I believe that there exists an aspiration common to the theatre artists of the Arab countries, which is to provide growth, diffusion and exchange for their artistic productions. Cooperation and networking among all the communities of Arab theatre is an absolute necessity; nevertheless, it is equally necessary to prevent manipulation, power encroachments and mediocrity. If the rising trend of Arab theatre festivals is going to end up leading us by to a new, false flourishing in distribution and dissemination while empowering a small network of festival makers and beneficiaries, then it is much healthier to go back and withdraw from regional exposure and cooperation in order to focus on one’s own artistic quest. As dangerous as this suggestion may seem, it could help us to preserve the right of creativity and artistic expression beyond the leagues of mutual interests, and beyond the temptation of touring which might force young theatre makers to deviate and go for a kind of “one recipe for all festivals” creations. After all theatre is a local art, and it is so for a reason. The genuine and authentic creative forces, sources and goals should plant and drive the artistic production in order to serve the community. The personal glory or pan-Arabic success should not rule the artist’s initial dynamics of creativity, nor should they decide the style and tone of the artistic process.

If we want to provide the best conditions for arts production and creativity, supporting festivals and regional partnerships, then we should formulate the connection between those two wings. We should clearly reexamine our cultural policy: what priorities do we have in the field of cultural production? what is our plan for the empowerment of the performing arts community? what are the existing budgets? how do we develop a strategic plan that would offer more support and funds for the creation of new work and for the development of existing theatre companies? And at the end comes the question of how to guarantee a balance between the number of artistic productions of theatre and the number and size of theatre festivals among other channels that offer dissemination and distribution? In my opinion the attention to and support for theatre productions must be multiplied while fewer festivals with of longer duration and broader geographical extension would be more effective.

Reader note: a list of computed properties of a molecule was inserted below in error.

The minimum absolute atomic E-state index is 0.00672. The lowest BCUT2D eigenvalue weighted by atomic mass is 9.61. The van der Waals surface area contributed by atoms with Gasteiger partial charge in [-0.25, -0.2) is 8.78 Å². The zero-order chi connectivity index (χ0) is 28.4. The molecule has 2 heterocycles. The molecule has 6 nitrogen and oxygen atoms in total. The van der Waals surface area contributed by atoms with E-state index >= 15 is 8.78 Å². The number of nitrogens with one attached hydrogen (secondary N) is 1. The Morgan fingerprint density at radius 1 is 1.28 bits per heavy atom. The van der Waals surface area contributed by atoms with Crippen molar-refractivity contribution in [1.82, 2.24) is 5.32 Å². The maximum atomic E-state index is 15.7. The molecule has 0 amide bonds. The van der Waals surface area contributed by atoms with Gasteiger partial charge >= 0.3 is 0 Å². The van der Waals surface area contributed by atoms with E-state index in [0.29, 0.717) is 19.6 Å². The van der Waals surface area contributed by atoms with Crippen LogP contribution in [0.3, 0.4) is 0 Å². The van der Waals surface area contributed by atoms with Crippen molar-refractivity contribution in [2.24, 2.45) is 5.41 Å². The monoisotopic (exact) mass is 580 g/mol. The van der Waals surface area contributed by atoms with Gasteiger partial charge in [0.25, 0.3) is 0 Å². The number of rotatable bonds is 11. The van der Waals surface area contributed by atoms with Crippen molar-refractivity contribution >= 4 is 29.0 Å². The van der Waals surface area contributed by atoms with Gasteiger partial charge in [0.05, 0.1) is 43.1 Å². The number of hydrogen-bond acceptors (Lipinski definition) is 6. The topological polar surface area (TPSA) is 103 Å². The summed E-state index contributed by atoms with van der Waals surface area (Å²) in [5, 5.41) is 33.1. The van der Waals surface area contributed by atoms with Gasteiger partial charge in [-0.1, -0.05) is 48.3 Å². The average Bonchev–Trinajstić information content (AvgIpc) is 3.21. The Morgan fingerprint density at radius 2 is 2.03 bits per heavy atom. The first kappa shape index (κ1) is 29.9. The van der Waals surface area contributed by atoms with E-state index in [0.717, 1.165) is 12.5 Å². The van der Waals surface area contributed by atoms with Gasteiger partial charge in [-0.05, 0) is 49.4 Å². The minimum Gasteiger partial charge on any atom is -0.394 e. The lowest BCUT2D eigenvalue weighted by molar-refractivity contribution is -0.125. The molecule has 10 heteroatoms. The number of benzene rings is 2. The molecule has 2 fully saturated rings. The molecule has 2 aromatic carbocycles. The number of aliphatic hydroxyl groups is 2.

I say this while totally aware of the Egyptian ministry of culture’s restricted budget, but also knowing how crucial it is to support the arts in the correct way. I believe that the existing informal network of Arab theatre festivals can soon develop in a direction that emphasises the specificity of every country and theatre community and avoids potential ghettos of theatre authority, breaking out of unnecessary redundancy, falsehood, irrelevance or the tendency to reproduce a single style of management and taste across the Arab world. I am full of hope that some day the Arab region will also develop a common strategy and cultural policy for the production, exchange and dissemination of its performing arts sectors. As far as Egypt is concerned, I can only be even more hopeful that, after the new presidential elections, a new chapter will start for ministry resources and cultural production at large, which necessarily entails a review of our cultural policy and all the terms in our constitution related to legislating the performing arts and arts in general.